. . . the Court traditionally has evaluated claims such as those raised by Ritchie under the broader protections of the Due Process Clause of the Fourteenth Amendment. (See United States v Bagley, 473 US 667, [87 L Ed 2d 481, 105 S Ct 3375] (1985); Brady v Maryland, 373 US 83, [10 L Ed 2d 215, 83 S Ct 1194] (1963).) (See also Wardius v Oregon, 412 US 470, [37 L Ed 2d 82, 93 S Ct 2208] (1973).) Because the applicability of the Sixth Amendment to this type of case is unsettled, and because our Fourteenth Amendment precedents addressing the fundamental fairness of trials establish a clear framework for review, we adopt a due process analysis for purposes of this case. Although we conclude that compulsory process provides no greater protections in this area than those afforded by due process, we need not decide today whether and how the guarantees of the Compulsory Process Clause differ from those of the Fourteenth Amendment. It is enough to conclude that on these facts, Ritchie’s claims more properly are considered by reference to due process.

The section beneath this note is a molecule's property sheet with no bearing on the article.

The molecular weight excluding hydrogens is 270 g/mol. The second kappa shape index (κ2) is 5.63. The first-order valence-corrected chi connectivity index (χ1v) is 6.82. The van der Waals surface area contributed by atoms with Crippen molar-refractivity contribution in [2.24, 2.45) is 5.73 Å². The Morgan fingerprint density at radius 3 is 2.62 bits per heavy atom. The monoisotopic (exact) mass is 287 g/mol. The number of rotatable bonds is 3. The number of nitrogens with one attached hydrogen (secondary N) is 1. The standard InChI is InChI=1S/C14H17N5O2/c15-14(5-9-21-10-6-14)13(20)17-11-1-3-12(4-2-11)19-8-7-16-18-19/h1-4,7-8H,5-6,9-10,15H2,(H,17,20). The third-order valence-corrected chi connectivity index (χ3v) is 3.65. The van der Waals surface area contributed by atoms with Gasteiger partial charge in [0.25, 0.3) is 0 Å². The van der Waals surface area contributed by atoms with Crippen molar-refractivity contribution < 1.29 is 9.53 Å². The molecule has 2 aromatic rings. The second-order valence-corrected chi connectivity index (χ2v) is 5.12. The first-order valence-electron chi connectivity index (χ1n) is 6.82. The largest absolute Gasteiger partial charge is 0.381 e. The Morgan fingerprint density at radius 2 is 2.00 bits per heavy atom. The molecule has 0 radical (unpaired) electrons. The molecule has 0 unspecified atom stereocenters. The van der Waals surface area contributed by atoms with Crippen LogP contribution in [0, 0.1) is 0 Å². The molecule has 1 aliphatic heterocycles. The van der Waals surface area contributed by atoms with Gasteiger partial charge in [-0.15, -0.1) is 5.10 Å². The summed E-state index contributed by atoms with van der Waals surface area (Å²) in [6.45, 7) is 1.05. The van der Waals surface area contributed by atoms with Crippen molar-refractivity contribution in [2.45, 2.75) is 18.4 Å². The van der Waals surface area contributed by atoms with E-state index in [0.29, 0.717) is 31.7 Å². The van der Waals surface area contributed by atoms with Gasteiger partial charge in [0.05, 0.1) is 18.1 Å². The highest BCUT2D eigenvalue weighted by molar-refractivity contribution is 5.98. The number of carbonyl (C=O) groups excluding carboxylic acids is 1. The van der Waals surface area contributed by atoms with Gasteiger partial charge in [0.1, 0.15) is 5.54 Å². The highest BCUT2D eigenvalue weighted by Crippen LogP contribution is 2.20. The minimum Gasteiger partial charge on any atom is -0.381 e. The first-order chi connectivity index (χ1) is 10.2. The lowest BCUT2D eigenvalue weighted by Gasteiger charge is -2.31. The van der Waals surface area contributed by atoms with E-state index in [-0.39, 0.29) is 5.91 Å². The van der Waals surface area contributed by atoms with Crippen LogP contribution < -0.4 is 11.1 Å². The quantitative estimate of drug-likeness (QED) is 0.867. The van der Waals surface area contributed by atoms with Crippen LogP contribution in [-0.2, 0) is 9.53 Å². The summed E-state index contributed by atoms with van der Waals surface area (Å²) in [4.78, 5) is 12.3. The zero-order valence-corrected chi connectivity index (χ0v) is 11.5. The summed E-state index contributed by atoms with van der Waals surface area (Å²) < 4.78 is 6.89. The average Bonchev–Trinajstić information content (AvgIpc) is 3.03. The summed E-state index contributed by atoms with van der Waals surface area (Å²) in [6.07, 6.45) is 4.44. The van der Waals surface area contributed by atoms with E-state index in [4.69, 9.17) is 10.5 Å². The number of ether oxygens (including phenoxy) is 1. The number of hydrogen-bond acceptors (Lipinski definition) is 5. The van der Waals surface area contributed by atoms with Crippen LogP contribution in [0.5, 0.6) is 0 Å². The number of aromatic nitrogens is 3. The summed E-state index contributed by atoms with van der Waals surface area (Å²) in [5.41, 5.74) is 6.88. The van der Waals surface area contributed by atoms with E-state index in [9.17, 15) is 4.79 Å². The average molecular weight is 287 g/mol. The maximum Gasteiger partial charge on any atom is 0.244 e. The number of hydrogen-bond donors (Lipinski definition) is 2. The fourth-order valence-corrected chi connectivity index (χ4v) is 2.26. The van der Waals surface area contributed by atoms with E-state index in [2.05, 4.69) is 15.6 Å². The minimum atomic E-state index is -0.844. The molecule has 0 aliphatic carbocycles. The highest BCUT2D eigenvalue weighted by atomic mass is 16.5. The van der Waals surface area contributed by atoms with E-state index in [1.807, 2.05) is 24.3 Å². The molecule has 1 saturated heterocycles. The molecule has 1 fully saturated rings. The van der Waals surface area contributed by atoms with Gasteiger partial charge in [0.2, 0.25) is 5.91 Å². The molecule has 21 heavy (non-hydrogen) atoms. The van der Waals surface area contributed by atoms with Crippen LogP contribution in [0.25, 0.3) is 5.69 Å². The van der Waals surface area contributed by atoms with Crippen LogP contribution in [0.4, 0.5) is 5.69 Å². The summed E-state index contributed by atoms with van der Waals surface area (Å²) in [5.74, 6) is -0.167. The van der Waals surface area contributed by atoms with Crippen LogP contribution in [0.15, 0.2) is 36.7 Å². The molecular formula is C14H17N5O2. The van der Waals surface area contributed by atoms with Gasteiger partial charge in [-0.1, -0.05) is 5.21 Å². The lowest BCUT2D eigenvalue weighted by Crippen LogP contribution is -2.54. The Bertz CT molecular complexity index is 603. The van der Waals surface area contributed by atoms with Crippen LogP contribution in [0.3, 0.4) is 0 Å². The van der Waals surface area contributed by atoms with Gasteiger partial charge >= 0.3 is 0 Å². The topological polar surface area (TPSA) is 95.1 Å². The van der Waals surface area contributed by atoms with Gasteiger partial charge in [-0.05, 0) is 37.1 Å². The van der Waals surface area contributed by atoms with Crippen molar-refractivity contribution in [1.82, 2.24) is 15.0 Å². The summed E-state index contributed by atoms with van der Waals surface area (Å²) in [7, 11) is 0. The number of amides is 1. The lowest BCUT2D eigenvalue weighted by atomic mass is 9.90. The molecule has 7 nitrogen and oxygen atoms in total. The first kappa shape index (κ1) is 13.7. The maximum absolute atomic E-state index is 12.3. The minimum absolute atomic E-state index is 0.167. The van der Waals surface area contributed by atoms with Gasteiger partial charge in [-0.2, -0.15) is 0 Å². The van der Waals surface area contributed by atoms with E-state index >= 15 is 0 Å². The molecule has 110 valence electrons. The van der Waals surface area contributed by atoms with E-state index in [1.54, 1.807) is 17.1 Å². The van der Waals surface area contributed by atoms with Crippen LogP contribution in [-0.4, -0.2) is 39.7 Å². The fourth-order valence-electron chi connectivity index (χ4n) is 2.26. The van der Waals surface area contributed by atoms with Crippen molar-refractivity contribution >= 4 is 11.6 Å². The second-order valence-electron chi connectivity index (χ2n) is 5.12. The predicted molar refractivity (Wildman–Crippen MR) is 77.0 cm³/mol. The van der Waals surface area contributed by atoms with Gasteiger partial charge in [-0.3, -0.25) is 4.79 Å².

It is well settled that the government has the obligation to turn over evidence in its possession that is both favorable to the accused and material to guilt or punishment. (United States v Agurs, 427 US 97, [49 L Ed 2d 342, 96 S Ct 2392] (1976); Brady v Maryland, supra, at p. 87, [10 L Ed 2d 215, 83 S Ct 1194].) Although courts have used different terminologies to define “materiality,” a majority of this Court has agreed, “[e]vidence is material only if there is a reasonable probability that, had the evidence been disclosed to the defense, the result of the proceeding would have been different. A ‘reasonable probability’ is a probability sufficient to undermine confidence in the outcome.” (United States v Bagley, 473 US, at 682, [87 L Ed 2d 481, 105 S Ct 3375] (opinion of Blackmun, J.); see id., at p. 685, [87 L Ed 2d 481, 105 S Ct 3375] (opinion of White, J.)